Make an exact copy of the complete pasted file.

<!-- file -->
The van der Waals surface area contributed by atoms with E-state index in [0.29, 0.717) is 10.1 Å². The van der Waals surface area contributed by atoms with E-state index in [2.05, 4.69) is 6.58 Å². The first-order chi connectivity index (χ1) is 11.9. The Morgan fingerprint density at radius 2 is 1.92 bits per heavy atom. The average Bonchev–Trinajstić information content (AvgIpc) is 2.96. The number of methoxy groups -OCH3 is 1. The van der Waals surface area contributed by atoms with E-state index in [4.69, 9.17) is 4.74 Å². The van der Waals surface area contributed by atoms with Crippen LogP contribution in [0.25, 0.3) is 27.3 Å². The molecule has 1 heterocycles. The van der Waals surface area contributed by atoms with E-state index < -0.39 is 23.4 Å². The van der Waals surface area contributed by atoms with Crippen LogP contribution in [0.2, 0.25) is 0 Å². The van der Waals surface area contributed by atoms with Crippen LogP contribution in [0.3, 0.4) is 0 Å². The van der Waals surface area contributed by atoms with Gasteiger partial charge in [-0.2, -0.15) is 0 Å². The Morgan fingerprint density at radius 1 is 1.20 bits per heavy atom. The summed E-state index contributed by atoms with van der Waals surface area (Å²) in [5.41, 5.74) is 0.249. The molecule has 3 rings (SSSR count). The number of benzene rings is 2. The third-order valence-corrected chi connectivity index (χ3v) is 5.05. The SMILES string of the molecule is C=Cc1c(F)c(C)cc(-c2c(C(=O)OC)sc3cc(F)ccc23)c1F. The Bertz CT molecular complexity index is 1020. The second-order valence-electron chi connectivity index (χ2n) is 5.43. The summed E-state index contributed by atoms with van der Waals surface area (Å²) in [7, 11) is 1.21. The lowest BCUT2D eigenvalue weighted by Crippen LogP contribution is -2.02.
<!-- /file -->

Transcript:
The van der Waals surface area contributed by atoms with E-state index in [0.29, 0.717) is 10.1 Å². The van der Waals surface area contributed by atoms with E-state index in [2.05, 4.69) is 6.58 Å². The first-order chi connectivity index (χ1) is 11.9. The Morgan fingerprint density at radius 2 is 1.92 bits per heavy atom. The average Bonchev–Trinajstić information content (AvgIpc) is 2.96. The number of methoxy groups -OCH3 is 1. The van der Waals surface area contributed by atoms with E-state index in [4.69, 9.17) is 4.74 Å². The van der Waals surface area contributed by atoms with Crippen LogP contribution in [0.25, 0.3) is 27.3 Å². The molecule has 1 heterocycles. The van der Waals surface area contributed by atoms with E-state index < -0.39 is 23.4 Å². The van der Waals surface area contributed by atoms with Crippen LogP contribution in [0.2, 0.25) is 0 Å². The van der Waals surface area contributed by atoms with Crippen LogP contribution in [0.3, 0.4) is 0 Å². The van der Waals surface area contributed by atoms with Gasteiger partial charge in [-0.2, -0.15) is 0 Å². The Morgan fingerprint density at radius 1 is 1.20 bits per heavy atom. The summed E-state index contributed by atoms with van der Waals surface area (Å²) in [5.41, 5.74) is 0.249. The molecule has 3 rings (SSSR count). The number of benzene rings is 2. The third-order valence-corrected chi connectivity index (χ3v) is 5.05. The SMILES string of the molecule is C=Cc1c(F)c(C)cc(-c2c(C(=O)OC)sc3cc(F)ccc23)c1F. The Bertz CT molecular complexity index is 1020. The second-order valence-electron chi connectivity index (χ2n) is 5.43. The summed E-state index contributed by atoms with van der Waals surface area (Å²) in [7, 11) is 1.21. The lowest BCUT2D eigenvalue weighted by Crippen LogP contribution is -2.02.